Tina’s Hollywood aspirations were clear to her—and others—when she graduated from Harvard Law School in 1999, which is why many people were surprised when she chose to begin her career at Cravath. One professor flatly told her she was making a mistake. “He said that LA was where the entertainment business was and it would be very hard for me to find practical experience in New York City,” says Tina.
In hindsight, his concern was understandable. During her four years at Cravath, Tina received virtually no hands-on experience in entertainment law, nor did she make any connections in that field through her work. But although Tina never learned to negotiate a guest release or license a song, she says she gained something much more valuable: the ability to solve complex problems quickly and efficiently.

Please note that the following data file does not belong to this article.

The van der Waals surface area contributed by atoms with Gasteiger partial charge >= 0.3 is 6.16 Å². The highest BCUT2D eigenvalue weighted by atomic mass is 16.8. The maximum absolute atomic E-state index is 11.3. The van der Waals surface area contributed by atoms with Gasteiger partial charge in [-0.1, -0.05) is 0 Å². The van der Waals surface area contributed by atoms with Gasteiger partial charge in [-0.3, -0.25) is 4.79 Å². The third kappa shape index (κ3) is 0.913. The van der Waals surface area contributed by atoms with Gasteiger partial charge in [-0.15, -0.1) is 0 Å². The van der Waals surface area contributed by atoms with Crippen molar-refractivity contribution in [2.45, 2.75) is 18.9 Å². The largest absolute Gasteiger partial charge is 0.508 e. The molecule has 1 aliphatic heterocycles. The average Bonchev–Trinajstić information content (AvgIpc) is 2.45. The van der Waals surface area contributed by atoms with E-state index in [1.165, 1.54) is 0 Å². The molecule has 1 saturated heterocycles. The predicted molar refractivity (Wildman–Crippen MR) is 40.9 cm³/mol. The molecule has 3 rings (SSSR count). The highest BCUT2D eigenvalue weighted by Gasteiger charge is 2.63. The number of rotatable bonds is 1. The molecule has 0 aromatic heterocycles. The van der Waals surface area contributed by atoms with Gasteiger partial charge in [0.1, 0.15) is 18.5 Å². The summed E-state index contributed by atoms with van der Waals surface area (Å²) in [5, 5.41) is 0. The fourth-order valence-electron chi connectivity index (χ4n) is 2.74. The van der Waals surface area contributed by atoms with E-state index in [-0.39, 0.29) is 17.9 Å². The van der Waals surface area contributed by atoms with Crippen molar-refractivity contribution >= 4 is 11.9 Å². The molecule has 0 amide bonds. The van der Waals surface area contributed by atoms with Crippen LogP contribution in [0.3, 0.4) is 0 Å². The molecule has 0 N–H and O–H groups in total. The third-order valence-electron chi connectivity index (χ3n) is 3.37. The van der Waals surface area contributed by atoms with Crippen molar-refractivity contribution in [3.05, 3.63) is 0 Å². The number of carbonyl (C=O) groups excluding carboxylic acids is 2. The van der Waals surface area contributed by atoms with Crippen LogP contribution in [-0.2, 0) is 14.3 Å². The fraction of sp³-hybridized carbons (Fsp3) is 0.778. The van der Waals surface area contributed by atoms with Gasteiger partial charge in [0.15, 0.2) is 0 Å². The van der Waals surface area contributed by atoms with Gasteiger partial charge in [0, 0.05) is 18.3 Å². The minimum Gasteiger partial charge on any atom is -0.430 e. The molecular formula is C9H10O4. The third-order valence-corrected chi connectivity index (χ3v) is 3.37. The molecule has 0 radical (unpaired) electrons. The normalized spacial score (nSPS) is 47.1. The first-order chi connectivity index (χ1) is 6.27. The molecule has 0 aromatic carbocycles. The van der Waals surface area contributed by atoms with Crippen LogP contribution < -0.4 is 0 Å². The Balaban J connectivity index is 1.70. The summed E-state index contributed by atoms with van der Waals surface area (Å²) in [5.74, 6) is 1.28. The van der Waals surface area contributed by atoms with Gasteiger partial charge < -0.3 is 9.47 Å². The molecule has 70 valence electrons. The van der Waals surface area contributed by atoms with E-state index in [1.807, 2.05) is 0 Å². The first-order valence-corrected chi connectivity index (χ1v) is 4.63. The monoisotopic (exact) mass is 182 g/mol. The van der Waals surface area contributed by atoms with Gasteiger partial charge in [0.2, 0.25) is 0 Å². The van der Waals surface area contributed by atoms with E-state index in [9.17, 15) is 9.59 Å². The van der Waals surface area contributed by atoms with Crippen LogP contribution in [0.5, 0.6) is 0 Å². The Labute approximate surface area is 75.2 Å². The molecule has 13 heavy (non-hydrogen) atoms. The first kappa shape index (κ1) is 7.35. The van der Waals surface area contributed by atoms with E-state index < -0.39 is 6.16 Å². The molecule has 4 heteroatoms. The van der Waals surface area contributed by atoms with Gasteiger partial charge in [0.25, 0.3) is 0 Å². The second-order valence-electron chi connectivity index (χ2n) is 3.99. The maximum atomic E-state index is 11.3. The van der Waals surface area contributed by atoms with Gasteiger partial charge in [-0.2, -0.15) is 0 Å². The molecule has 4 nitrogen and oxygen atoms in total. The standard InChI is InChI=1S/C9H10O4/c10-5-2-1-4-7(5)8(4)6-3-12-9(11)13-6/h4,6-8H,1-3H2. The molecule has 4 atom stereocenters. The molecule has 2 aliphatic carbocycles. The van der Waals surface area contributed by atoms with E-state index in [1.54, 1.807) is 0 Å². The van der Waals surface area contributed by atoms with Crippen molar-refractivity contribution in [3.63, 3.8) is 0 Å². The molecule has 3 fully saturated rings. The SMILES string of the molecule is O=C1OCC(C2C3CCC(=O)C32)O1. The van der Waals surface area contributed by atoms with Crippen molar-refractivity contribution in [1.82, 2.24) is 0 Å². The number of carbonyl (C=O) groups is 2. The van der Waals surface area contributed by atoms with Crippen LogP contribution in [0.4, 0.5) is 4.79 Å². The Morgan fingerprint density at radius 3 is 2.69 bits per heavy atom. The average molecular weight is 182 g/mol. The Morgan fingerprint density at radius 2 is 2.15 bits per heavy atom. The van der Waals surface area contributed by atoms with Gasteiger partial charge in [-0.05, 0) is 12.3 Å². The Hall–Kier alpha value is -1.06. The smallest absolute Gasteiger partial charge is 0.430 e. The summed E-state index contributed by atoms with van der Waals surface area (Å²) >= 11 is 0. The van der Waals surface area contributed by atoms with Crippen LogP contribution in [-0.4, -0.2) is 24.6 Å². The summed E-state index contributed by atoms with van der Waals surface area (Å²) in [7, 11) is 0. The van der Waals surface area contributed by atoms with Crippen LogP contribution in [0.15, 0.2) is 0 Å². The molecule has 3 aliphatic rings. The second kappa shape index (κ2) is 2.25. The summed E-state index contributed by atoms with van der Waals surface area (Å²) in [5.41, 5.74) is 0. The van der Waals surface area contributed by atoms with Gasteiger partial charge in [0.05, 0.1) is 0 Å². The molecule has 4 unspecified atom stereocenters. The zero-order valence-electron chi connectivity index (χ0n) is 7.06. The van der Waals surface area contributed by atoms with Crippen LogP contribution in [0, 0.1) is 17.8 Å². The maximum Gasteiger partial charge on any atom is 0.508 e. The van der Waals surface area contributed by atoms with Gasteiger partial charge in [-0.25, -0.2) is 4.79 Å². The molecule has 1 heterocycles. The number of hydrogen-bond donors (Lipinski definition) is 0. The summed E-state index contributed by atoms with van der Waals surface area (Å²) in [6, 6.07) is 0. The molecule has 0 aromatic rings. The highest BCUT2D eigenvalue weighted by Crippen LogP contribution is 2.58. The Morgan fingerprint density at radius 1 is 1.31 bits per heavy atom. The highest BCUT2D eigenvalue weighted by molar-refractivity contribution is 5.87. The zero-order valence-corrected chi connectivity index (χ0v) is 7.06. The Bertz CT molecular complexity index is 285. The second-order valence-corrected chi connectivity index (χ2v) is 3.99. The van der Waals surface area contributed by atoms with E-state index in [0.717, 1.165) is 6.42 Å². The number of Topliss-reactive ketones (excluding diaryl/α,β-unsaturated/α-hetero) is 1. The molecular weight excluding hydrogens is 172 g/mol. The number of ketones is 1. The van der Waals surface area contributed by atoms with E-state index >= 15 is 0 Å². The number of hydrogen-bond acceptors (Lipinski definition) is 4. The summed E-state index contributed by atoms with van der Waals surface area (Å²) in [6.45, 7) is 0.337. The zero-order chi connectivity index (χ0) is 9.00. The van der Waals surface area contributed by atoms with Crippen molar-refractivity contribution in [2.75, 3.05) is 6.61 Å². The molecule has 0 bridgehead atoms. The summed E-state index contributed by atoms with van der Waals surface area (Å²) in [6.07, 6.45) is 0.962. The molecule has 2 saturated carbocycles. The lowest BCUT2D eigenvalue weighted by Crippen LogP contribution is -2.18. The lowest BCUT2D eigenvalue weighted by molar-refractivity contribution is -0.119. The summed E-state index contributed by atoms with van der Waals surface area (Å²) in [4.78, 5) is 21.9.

“At Cravath, you’re given a lot of responsibility early in your career, with the expectation that you could do the work. You could figure it out,” she says. “You had to very quickly become a master in each rotation, so you had to learn to focus on what is important at all times.”
Tina’s experience working on high-stakes deals for the Firm also taught her how to handle complicated personalities. “I refer to them as ‘colorful personalities’. And managing them is a big part of being in the entertainment business,” she says.
Of course, stellar critical thinking and deal-making skills could only go so far. To transition into entertainment, Tina needed contacts. “The barriers to entry in my profession are very high, and I wasn’t Quincy Jones’s niece or Sidney Poitier’s nephew. I was from Oklahoma,” she says, laughing.